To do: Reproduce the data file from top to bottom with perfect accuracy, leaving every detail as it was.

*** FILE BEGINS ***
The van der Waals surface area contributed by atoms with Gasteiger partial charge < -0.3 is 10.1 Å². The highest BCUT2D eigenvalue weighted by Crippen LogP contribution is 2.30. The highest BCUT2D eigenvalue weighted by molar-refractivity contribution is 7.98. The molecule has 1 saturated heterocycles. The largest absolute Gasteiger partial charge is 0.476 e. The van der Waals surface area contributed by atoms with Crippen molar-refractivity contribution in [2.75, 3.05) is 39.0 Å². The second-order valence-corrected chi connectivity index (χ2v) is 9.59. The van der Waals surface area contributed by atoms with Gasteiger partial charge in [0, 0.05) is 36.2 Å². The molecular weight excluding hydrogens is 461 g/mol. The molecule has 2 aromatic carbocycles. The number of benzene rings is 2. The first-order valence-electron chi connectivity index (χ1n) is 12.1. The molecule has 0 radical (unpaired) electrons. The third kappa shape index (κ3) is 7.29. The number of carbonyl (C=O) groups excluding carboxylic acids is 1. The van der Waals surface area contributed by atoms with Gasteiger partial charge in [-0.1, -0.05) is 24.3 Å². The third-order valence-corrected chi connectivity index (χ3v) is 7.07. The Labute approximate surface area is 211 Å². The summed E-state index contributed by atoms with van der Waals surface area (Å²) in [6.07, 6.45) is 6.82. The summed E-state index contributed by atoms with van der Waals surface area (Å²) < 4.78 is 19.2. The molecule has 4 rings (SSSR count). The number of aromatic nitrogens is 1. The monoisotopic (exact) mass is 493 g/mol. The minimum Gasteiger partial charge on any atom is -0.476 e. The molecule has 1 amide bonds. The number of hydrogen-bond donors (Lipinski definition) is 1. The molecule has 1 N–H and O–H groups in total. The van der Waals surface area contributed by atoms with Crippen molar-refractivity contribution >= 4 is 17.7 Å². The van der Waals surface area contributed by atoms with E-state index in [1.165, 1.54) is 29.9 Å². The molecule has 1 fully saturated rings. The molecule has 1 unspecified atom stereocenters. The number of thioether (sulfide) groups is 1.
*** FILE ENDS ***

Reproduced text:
The van der Waals surface area contributed by atoms with Gasteiger partial charge < -0.3 is 10.1 Å². The highest BCUT2D eigenvalue weighted by Crippen LogP contribution is 2.30. The highest BCUT2D eigenvalue weighted by molar-refractivity contribution is 7.98. The molecule has 1 saturated heterocycles. The largest absolute Gasteiger partial charge is 0.476 e. The van der Waals surface area contributed by atoms with Crippen molar-refractivity contribution in [2.75, 3.05) is 39.0 Å². The second-order valence-corrected chi connectivity index (χ2v) is 9.59. The van der Waals surface area contributed by atoms with Gasteiger partial charge in [0, 0.05) is 36.2 Å². The molecular weight excluding hydrogens is 461 g/mol. The molecule has 2 aromatic carbocycles. The number of benzene rings is 2. The first-order valence-electron chi connectivity index (χ1n) is 12.1. The molecule has 0 radical (unpaired) electrons. The third kappa shape index (κ3) is 7.29. The number of carbonyl (C=O) groups excluding carboxylic acids is 1. The van der Waals surface area contributed by atoms with Gasteiger partial charge in [-0.1, -0.05) is 24.3 Å². The third-order valence-corrected chi connectivity index (χ3v) is 7.07. The Labute approximate surface area is 211 Å². The summed E-state index contributed by atoms with van der Waals surface area (Å²) in [6.07, 6.45) is 6.82. The summed E-state index contributed by atoms with van der Waals surface area (Å²) < 4.78 is 19.2. The molecule has 4 rings (SSSR count). The number of aromatic nitrogens is 1. The monoisotopic (exact) mass is 493 g/mol. The minimum Gasteiger partial charge on any atom is -0.476 e. The molecule has 1 amide bonds. The number of hydrogen-bond donors (Lipinski definition) is 1. The molecule has 1 N–H and O–H groups in total. The van der Waals surface area contributed by atoms with Crippen molar-refractivity contribution >= 4 is 17.7 Å². The van der Waals surface area contributed by atoms with E-state index in [1.165, 1.54) is 29.9 Å². The molecule has 1 fully saturated rings. The molecule has 1 unspecified atom stereocenters. The number of thioether (sulfide) groups is 1.